Adhesion and repulsion between calcite surfaces
Joanna Dziadkowiec, Physics
Calcite is a common mineral resource and its consumption reaches over 4 billion tonnes each year. Most of is burned as a source of calcium oxide for cement production and less than 30% of mined carbonates are used as fillers and pigments in paper, plastics and paints. Calcite is thus usually an inert filling material with no specific function. On the contrary, calcite in biominerals has a very specific and advanced function such as in lenses, gravity sensing systems or crack-resistant shields. This offers remarkable potentials to engineer calcite in man-made materials.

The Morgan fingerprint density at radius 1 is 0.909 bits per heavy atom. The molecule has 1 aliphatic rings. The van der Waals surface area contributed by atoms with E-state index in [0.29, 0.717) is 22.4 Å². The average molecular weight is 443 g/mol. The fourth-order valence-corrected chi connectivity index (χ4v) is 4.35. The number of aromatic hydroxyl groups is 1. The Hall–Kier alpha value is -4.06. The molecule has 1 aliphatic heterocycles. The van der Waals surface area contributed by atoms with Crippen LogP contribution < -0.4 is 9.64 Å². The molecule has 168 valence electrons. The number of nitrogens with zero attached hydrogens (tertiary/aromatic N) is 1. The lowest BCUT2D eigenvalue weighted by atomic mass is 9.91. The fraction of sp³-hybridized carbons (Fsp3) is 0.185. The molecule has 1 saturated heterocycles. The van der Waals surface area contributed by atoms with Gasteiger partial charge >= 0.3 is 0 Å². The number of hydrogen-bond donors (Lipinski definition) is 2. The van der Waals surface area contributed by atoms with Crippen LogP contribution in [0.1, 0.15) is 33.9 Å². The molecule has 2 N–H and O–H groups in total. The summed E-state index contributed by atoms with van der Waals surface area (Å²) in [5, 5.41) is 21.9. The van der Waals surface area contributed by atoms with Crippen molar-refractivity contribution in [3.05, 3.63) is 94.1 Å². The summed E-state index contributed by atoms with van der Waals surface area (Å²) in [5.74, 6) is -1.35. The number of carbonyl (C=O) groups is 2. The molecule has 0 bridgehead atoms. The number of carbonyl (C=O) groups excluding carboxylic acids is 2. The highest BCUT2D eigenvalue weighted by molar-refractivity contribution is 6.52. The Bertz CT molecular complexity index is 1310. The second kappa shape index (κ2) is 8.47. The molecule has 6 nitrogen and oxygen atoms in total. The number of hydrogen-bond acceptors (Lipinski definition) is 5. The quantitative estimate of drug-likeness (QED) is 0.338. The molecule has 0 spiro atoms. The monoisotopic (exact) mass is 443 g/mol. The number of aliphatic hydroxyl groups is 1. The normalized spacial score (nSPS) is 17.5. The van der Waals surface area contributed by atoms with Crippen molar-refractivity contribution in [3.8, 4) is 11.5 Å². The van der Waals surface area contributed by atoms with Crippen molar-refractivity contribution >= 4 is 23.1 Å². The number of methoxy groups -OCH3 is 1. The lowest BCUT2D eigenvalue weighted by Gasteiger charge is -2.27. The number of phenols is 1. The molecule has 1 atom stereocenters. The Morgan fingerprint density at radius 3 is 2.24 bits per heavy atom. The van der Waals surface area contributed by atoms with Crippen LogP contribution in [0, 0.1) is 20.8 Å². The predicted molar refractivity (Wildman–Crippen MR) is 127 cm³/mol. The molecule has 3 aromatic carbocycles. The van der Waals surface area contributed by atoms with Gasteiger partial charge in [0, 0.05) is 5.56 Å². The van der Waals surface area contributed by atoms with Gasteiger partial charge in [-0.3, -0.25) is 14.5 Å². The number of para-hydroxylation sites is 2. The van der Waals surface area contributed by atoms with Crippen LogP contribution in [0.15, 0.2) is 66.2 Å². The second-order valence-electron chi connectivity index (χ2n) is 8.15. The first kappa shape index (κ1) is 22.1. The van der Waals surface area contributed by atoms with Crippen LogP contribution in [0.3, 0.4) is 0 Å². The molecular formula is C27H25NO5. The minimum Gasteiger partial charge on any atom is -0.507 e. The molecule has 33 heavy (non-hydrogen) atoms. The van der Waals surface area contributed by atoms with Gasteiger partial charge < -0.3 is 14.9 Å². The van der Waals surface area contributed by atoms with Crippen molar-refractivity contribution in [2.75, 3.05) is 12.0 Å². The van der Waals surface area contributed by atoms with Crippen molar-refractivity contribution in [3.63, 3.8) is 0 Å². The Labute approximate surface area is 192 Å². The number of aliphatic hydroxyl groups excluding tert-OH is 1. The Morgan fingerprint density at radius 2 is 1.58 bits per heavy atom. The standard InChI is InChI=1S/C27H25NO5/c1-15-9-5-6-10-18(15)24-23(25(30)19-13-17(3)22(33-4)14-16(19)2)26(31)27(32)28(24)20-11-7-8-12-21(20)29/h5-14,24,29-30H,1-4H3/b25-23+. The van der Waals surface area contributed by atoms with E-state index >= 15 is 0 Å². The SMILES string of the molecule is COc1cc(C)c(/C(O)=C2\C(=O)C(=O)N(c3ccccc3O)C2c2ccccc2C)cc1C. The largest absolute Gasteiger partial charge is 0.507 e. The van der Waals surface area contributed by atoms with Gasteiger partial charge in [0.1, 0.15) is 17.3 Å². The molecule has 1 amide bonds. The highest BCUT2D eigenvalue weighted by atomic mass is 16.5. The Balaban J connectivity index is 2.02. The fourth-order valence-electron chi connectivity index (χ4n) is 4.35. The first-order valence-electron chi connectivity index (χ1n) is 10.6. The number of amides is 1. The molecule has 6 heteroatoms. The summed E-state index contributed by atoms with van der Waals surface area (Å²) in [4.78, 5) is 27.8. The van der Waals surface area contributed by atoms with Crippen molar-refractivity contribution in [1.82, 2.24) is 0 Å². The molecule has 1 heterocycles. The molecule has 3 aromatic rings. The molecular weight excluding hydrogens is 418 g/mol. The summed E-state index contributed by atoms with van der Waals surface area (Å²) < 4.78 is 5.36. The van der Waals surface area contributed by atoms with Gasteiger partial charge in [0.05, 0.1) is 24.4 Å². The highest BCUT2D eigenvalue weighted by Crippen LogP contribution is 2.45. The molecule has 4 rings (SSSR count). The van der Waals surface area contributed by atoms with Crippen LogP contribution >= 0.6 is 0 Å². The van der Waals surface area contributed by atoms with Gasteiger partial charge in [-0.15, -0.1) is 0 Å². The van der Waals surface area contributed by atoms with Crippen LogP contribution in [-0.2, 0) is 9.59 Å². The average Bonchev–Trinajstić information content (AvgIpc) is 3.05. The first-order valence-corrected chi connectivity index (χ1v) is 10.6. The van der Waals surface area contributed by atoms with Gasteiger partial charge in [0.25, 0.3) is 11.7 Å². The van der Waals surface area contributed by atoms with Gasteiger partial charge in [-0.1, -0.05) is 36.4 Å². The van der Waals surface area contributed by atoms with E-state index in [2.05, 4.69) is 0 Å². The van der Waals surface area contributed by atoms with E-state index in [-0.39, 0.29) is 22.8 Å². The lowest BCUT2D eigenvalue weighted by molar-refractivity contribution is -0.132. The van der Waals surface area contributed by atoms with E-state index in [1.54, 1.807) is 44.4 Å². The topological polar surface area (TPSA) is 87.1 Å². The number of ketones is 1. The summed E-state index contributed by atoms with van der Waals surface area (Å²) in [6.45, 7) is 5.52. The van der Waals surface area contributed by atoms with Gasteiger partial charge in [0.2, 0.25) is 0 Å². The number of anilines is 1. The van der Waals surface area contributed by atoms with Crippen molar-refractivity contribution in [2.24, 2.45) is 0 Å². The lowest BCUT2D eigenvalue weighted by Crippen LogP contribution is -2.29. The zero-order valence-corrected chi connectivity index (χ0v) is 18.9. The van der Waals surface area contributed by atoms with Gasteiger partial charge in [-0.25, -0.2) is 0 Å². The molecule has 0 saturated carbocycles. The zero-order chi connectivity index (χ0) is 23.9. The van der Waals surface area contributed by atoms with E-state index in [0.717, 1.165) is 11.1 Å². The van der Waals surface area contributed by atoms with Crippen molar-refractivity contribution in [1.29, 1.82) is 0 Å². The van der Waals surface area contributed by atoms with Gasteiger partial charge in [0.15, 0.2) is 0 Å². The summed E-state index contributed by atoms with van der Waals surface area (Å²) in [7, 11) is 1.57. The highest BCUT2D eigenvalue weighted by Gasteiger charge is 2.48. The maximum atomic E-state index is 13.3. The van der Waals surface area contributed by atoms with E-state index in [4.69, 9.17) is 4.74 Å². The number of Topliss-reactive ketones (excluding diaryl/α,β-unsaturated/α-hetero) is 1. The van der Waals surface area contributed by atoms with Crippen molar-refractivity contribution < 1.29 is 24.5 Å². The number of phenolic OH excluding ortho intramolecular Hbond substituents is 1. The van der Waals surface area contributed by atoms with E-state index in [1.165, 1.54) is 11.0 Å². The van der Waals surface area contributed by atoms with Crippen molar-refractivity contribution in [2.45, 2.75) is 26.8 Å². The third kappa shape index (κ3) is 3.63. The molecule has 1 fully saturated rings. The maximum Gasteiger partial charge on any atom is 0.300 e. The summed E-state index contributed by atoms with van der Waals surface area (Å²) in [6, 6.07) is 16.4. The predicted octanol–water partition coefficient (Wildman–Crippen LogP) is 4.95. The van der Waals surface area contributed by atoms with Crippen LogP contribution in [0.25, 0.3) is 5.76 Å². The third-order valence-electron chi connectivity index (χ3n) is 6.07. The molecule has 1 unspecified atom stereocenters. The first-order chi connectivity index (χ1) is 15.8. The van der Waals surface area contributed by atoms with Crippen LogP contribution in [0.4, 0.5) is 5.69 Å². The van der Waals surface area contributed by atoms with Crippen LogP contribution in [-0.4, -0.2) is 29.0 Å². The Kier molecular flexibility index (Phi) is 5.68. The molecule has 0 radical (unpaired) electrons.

Our approach is to investigate and modify surface properties of calcite by experimental measurements of forces between calcite surfaces. We seek at which conditions calcite surfaces repel each other and when they attract each other. We use water, electrolytes and organic additives. We observe repulsive interactions in water and low-concentration electrolytes and adhesive interactions in concentrated electrolytes and solutions of long-chained dicarboxylic acids. We follow the notion that in order to improve the properties of calcite-based materials, strong attractive links between calcite surfaces are needed and we explore these forces in our experiments.